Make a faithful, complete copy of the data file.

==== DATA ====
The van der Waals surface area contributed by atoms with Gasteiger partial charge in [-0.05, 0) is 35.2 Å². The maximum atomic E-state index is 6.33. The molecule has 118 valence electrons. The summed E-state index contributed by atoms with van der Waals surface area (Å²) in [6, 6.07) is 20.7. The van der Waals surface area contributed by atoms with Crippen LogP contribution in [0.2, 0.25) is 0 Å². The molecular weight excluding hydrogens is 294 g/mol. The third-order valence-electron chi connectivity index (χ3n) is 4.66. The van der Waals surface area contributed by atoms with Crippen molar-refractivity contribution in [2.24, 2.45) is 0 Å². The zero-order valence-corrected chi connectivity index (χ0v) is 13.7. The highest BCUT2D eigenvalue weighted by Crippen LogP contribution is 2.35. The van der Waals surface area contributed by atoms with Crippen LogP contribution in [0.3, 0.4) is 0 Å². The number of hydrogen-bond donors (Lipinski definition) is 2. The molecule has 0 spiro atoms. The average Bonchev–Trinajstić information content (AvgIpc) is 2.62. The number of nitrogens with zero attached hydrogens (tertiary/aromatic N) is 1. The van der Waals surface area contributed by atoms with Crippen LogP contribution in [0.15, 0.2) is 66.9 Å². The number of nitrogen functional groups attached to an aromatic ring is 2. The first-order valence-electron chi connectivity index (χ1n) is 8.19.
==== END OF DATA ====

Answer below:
The van der Waals surface area contributed by atoms with Gasteiger partial charge in [-0.05, 0) is 35.2 Å². The maximum atomic E-state index is 6.33. The molecule has 118 valence electrons. The summed E-state index contributed by atoms with van der Waals surface area (Å²) in [6, 6.07) is 20.7. The van der Waals surface area contributed by atoms with Crippen LogP contribution in [0.2, 0.25) is 0 Å². The molecular weight excluding hydrogens is 294 g/mol. The third-order valence-electron chi connectivity index (χ3n) is 4.66. The van der Waals surface area contributed by atoms with Crippen molar-refractivity contribution in [2.24, 2.45) is 0 Å². The zero-order valence-corrected chi connectivity index (χ0v) is 13.7. The highest BCUT2D eigenvalue weighted by Crippen LogP contribution is 2.35. The van der Waals surface area contributed by atoms with Crippen LogP contribution in [0.3, 0.4) is 0 Å². The number of hydrogen-bond donors (Lipinski definition) is 2. The molecule has 0 spiro atoms. The average Bonchev–Trinajstić information content (AvgIpc) is 2.62. The number of nitrogens with zero attached hydrogens (tertiary/aromatic N) is 1. The van der Waals surface area contributed by atoms with Crippen LogP contribution in [0.15, 0.2) is 66.9 Å². The number of nitrogen functional groups attached to an aromatic ring is 2. The first-order valence-electron chi connectivity index (χ1n) is 8.19.